There are plenty of rules to follow in school, from strict dress code regulations to senseless time management techniques. And while some of them help people find direction, others are… just weird and silly.
So students shouldn’t waste their energy thinking about how to break or change them. Sometimes you can just wait it out. If the rule is as ridiculous as you think, there’s a big chance it will backfire. And there are plenty of examples to back this up.
This happened in the late 80’s high school. The rule was no shorts. A classmate came for an exam with basketball shorts that were below her knees.
The teacher at the time made her go home and change. She came back in a micro mini skirt and finished her exam with no issues whatsoever.
There was a strict “no visible bra strap” rule at my school (even if you were wearing a tank top with thick straps, even if it accidentally fell to the side as bra straps do). There were no exceptions.
Being the clever teenager I was, I took my bra off whenever I got yelled at and put it in my backpack.
The bottom floor of my secondary school was a square with corridors all the way around. After some incident where a kid got knocked over, they implemented a one-way system.
Unfortunately, they were Very Strict in enforcing it. You couldn’t just turn around if you accidentally walked past your class. The school seemed very proud of their new rule until everyone started showing up late for class because they had to do extra laps of the bottom floor.
My mother was an elementary school teacher. For years the teachers’ “be quiet” signal held up one hand in a peace sign. The principal explained that she had a new sign at a staff meeting. Hers stood for “ears Listening, eyes Looking, lips Locked.” She then made an “L” with her index finger and thumb and held it in front of her forehead.
This principal didn’t take criticism well, so none of the staff members were willing to tell her that she was making the Loser Sign. And so the new sign was taught to the children. Most of them made fun of it. Some of the more sensitive ones got upset by it. Overall it was a disaster, and within a few weeks, they went back to the peace sign.
I went to a strict catholic school with uniforms. The kids in 4th-8th grade had to wear belts until we got a new principal who made it mandatory for all the kids in the school to wear belts. Many bathroom accidents from kindergartners, 1st and 2nd graders later (and complaints from parents, of course), the principal rescinded her addition to the dress code.
More recently, this principal was fired for embezzling money from the school.
At my old school, you could get suspended for most minor infractions. This included a wide list of things. However, if you witnessed other people’s bad behavior, you would get suspended along with them.
So this ended up with everyone constantly working together to hide the troublemakers at all costs; otherwise, just about everyone would be suspended.
The school staff sometimes takes it too far when it comes to dress codes. This happened in my brother’s school too, and he wasn’t happy about it.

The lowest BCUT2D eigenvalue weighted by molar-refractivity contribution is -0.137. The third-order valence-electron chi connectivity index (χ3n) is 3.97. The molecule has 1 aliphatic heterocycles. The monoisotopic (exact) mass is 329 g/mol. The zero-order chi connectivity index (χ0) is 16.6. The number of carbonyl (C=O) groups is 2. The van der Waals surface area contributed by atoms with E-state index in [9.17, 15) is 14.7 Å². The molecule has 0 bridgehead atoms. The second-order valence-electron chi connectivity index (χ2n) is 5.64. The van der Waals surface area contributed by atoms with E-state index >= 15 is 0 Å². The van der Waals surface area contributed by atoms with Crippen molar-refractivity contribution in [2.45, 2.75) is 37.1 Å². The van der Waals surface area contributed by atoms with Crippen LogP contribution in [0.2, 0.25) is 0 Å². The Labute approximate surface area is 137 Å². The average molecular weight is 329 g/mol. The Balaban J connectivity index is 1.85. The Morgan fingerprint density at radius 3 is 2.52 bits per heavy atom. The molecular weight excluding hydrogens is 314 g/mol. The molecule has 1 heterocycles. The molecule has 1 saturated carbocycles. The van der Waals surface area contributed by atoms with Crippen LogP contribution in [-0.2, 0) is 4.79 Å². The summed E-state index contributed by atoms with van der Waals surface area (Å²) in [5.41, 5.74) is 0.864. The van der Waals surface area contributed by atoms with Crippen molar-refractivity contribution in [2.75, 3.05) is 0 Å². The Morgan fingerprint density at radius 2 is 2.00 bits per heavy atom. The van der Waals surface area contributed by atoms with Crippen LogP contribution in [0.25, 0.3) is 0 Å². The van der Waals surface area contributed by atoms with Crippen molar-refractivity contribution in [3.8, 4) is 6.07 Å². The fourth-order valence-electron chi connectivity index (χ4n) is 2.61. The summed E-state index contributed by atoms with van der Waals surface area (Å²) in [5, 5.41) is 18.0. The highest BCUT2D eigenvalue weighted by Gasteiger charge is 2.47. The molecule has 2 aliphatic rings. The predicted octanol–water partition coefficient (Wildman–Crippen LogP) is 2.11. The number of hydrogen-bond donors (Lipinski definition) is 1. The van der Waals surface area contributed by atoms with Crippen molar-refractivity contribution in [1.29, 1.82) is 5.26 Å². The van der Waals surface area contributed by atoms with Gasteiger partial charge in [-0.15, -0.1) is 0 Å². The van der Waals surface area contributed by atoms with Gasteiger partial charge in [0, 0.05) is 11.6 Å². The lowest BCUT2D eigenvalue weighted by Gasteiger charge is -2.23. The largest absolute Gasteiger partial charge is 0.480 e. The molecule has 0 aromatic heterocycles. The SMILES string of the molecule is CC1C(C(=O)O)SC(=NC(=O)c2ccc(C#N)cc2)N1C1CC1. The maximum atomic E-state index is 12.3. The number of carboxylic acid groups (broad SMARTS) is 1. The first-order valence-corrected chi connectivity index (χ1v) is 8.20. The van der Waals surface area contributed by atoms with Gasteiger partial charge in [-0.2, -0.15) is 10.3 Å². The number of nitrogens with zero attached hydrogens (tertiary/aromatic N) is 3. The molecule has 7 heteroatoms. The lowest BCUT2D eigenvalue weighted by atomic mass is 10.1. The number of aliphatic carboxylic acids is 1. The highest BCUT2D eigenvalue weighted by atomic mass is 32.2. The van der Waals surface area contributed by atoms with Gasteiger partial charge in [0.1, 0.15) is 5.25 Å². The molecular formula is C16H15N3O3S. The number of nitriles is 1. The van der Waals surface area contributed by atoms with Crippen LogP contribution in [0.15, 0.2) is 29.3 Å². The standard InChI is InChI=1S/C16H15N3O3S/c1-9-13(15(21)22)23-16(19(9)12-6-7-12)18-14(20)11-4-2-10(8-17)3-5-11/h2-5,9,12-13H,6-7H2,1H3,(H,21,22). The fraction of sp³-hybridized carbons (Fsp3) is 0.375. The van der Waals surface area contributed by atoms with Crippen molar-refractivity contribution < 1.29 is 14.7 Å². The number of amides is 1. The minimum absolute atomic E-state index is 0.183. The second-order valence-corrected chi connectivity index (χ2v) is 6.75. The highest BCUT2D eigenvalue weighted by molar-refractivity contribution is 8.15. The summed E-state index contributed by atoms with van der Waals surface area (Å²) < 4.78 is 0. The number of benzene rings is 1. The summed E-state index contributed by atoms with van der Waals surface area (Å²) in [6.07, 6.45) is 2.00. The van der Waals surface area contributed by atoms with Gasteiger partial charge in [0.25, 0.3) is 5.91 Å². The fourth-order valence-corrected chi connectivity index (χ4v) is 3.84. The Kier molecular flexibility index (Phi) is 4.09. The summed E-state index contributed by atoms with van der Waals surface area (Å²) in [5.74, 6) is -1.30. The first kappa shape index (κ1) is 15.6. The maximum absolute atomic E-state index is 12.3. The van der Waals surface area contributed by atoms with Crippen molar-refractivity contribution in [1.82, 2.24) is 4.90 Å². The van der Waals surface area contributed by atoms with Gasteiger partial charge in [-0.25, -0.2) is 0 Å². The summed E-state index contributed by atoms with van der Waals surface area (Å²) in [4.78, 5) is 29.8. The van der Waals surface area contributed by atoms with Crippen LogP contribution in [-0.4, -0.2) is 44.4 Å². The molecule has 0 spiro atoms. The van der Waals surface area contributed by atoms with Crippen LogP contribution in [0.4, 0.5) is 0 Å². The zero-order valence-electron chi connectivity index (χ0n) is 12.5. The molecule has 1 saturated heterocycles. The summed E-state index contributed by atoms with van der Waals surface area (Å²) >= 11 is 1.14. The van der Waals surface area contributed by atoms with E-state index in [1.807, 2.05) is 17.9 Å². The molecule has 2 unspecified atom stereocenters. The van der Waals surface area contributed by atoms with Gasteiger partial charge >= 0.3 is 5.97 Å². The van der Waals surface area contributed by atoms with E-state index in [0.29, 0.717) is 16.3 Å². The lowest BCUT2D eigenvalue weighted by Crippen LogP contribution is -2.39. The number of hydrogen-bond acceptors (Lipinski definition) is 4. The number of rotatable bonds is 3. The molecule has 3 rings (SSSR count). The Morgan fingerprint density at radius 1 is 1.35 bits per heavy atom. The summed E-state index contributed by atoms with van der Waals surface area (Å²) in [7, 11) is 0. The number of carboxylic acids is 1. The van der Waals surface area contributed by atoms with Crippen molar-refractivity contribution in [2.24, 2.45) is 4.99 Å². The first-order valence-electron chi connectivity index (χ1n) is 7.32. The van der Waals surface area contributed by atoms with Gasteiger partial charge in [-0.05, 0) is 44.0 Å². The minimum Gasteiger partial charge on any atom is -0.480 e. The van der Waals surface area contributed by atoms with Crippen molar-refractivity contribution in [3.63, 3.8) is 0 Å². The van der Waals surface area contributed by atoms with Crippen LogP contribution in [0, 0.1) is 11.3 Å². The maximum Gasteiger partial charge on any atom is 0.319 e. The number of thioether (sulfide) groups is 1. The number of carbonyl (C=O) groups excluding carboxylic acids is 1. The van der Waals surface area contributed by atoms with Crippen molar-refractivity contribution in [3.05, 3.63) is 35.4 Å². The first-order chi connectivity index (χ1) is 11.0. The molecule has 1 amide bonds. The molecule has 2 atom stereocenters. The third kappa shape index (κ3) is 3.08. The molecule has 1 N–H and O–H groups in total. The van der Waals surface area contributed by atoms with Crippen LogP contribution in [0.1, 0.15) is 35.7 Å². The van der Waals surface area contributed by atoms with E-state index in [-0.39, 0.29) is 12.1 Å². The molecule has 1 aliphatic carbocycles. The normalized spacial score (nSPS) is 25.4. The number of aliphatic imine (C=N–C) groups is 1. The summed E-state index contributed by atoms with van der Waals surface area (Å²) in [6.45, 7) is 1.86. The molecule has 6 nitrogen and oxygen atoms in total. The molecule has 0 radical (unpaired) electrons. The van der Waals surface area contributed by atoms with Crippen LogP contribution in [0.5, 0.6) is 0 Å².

I remember my brother wearing a skirt to school for a while when they changed the dress code so boys could no longer wear shorts. No one could say anything to him.
At school, no going to the bathroom during lunch. You can imagine how many teachers got mad about students always needing to go to the bathroom during class.
By the way, they made the rule because someone stole a stall door during lunch, so they thought that the students couldn’t be trusted. I don’t know how making them go in class could have improved the situation, though.
To make moving between classes more efficient, they had designated up and down stairways. But they didn’t consider that the stairs were located at the ends of the very long corridors.
This meant that it was impossible to get to your next class on time. Because of this, no one bothered trying to get to class on time and just blamed the stairway rule.
They said no to backpacks or bags. Teachers were mad when you didn’t have any supplies. What were we supposed to do? Stuff it all in our shirts or pants?
Also, as a girl, it was even more difficult as a lot of clothing they wore didn’t have any pockets. They did not think that one through. I remember getting in trouble for carrying my purse when the rule initially took place. They eventually lightened it so we could have small bags.
It was the late 80s and a no shorts rule was a big one at my hometown high school. The girls, of course, could wear mini skirts. The football team protested this by wearing mini skirts to school.
The rule was changed not long after. Everyone could wear shorts so long as they were no more than 4 inches above the knee when kneeling, and skirts had to follow the same rule.
Back in the early 00s, my high school implemented a policy that you had to wear your ID tag. If you didn’t have it on, you were sent home. No exceptions!
So many students “lost” their ID tag to go grab food or skip a class. We were the only graduating class to wear them all four years. The policy ended soon after. It was a disaster.
This happened a long while back, but my school forbade the color pink because many students were wearing it one October, and they thought it was a “gang” thing.
It was for breast cancer awareness month. The rule didn’t go well for them, and the backlash they received matched the stupidity of the rule.
In chemistry class, we had plastic bottles of distilled water which could be squeezed to produce a small jet of water. We used to spray one another’s crotches to make it look like you’d peed yourself.
To counter this, our teacher introduced a punishment to anyone caught spraying or having been sprayed. Hence, if you could spray someone and get away with it, they would have wet trousers and have to write excerpts from a Martin Luther King speech. Needless to say, the punishment for being sprayed was quickly abolished.